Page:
Wednesday, 1 March 2017

NEW COMMENTARY: NEWLY INAUGURATED COUNCIL OF STATE

Members of the newly constituted Council of State February 27 took their oath of office with a charge not to be praise singers of the Executive. With varied background, members have a duty to bring their rich experiences to bear on national policies and programmes to advance the good governance as well as improve the living standards of Ghanaians. This is what citizens expect from members of the Council of State. It is in this regard that Ghanaians welcome and wish the members will go about their functions without fear or favour as stated by the President during their oath taking ceremony. Since their functions contribute immensely to the running of government machinery and national development, Ghanaians expect the council of state members to offer advice to the President. The Council of State, a small body of prominent citizens of proven character, counsels the President in the performance of his functions. It is analogous to the Council of Elders in the traditional political system.

The composition of the current Council of State started with the nomination of 14 statesmen and women of diverse career backgrounds by President Akufo-Addo about two weeks ago. The list was a blend of legal practitioners, educationists, traditional rulers, retired officers of the security agencies, business executives, politicians and retired public servants. The President’s nominees included Sam Okudjeto, a legal luminary and former President of the Ghana Bar Association; Nana Kofi Obiri Egyir - the Sanaahene of the Ogua Traditional Area in the Central Region; Stanley Nii Agyiri Blankson - a former Chief Executive of the Accra Metropolitan Assembly and a seasoned politician; Dr. Margaret Amoakohene, a former Director of the School of Communication Studies of the University of Ghana and Mrs. Georgina Kusi, a business woman.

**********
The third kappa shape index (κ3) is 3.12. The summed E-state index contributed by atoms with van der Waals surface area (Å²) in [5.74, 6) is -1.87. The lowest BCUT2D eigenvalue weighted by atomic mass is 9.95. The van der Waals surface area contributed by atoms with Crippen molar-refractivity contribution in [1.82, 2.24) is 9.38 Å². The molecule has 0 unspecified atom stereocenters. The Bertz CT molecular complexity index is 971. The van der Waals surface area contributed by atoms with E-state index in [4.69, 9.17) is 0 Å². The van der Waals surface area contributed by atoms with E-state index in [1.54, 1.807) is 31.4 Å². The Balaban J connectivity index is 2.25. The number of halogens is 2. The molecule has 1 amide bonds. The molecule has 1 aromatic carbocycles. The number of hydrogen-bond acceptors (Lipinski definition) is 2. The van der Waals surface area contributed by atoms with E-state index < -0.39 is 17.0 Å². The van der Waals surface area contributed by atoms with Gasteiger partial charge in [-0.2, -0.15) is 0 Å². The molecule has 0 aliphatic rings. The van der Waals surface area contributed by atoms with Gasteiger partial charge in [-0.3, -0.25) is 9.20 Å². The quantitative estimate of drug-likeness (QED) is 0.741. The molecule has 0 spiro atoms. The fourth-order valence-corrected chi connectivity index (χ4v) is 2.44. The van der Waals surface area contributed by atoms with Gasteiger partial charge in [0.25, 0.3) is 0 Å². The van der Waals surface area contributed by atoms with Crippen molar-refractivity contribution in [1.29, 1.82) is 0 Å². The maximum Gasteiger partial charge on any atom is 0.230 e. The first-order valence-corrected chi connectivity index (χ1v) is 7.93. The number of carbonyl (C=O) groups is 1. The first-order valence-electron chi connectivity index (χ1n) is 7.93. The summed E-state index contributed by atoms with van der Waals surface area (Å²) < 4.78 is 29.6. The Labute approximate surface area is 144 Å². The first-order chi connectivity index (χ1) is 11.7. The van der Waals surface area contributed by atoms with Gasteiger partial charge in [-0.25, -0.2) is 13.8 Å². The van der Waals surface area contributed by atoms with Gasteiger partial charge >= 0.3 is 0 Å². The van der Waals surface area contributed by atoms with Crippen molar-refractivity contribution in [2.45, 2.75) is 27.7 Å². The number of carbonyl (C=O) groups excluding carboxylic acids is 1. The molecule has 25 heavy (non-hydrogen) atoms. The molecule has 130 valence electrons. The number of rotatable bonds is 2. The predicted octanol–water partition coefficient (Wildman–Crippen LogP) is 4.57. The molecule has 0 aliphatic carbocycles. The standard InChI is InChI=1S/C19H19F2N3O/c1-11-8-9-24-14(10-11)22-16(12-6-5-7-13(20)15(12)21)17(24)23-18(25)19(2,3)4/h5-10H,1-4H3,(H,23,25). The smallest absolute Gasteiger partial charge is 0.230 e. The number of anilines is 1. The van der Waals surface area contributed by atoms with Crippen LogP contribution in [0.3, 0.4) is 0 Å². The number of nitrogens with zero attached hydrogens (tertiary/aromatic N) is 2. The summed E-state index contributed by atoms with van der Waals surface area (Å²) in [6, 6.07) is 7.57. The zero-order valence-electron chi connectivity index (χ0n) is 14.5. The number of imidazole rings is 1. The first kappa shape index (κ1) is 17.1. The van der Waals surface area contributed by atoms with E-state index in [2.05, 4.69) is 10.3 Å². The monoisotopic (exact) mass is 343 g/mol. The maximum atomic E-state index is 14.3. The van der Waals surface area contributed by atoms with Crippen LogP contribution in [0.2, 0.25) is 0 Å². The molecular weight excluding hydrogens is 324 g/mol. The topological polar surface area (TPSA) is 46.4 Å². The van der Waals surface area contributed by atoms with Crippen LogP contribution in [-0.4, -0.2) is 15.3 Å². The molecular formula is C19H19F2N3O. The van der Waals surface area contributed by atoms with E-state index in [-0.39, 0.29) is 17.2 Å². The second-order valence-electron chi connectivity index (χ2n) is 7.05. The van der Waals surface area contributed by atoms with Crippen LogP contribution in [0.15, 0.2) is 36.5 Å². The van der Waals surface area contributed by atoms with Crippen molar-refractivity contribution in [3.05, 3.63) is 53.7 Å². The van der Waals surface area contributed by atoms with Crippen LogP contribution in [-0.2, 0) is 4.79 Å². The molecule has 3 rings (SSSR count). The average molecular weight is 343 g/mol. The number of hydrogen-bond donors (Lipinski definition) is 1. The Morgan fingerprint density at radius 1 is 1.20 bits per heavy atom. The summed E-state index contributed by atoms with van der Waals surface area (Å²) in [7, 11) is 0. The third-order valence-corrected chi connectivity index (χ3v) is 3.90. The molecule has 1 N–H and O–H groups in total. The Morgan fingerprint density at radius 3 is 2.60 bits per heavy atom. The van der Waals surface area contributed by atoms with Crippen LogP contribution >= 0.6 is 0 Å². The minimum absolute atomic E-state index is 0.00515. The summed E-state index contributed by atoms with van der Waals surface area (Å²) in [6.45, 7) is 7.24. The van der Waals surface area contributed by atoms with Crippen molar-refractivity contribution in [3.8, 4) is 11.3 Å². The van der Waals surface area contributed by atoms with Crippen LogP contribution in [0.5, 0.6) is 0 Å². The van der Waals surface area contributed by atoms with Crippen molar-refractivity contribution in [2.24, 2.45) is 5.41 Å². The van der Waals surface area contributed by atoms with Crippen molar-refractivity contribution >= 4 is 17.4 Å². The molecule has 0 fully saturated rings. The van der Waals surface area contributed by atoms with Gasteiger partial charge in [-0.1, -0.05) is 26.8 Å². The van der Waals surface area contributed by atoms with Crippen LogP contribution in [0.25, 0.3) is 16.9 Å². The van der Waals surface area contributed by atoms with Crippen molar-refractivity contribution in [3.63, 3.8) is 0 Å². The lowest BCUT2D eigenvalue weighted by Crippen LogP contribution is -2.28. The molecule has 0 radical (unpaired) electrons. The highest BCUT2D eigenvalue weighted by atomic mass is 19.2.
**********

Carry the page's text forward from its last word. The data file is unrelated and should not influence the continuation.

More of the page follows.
Their nomination was in accordance with Article 89 (2) (d) of the 1992 Constitution, in consultation with Parliament. The President's nomination was followed by the election of one representative each from the 10 regions of Ghana. The regional representatives include Nii Kotei Dzani for Greater Accra Region; a Business Woman Eunice Jacqueline Buah for Western Region; the Paramount Chief of the Bongo Traditional Area, Tongo-Rana Kubilsong Nalebgtang, for Upper East Region, Obrempong Appiah Nuamah Omanhene of the Twifo Mampong Traditional Area, for Central Region and Kwodwo Agyenim-Boateng, a retired public servant for Brong Ahafo Region. The current Council of State is dominated by traditional rulers. The representatives of the Upper West, Upper East, Northern, Central and Ashanti Regions are all chiefs. It is also commendable that four women found their way into the August Council, which should gladden the hearts of crusaders of women empowerment. One can describe the New Council of State as unique because it has a fair representation of religious leaders that is Muslims and Christians.

Now that the Council of State is in place, it is the expectation of all Ghanaians that the Members will not only counsel the President but will also approve all appointees in acting capacities or recommend others to the President for appointment. It is important to help put the team together to support the President to implement the party’s campaign promises.

We say Welcome to the Council of State members and hope they will help to further consolidate the democratic governance in the next four years.

BY DAN OSMAN MWIN, HEAD OF PUBLIC RELATIONS OF THE MINISTRY OF EDUCATION.

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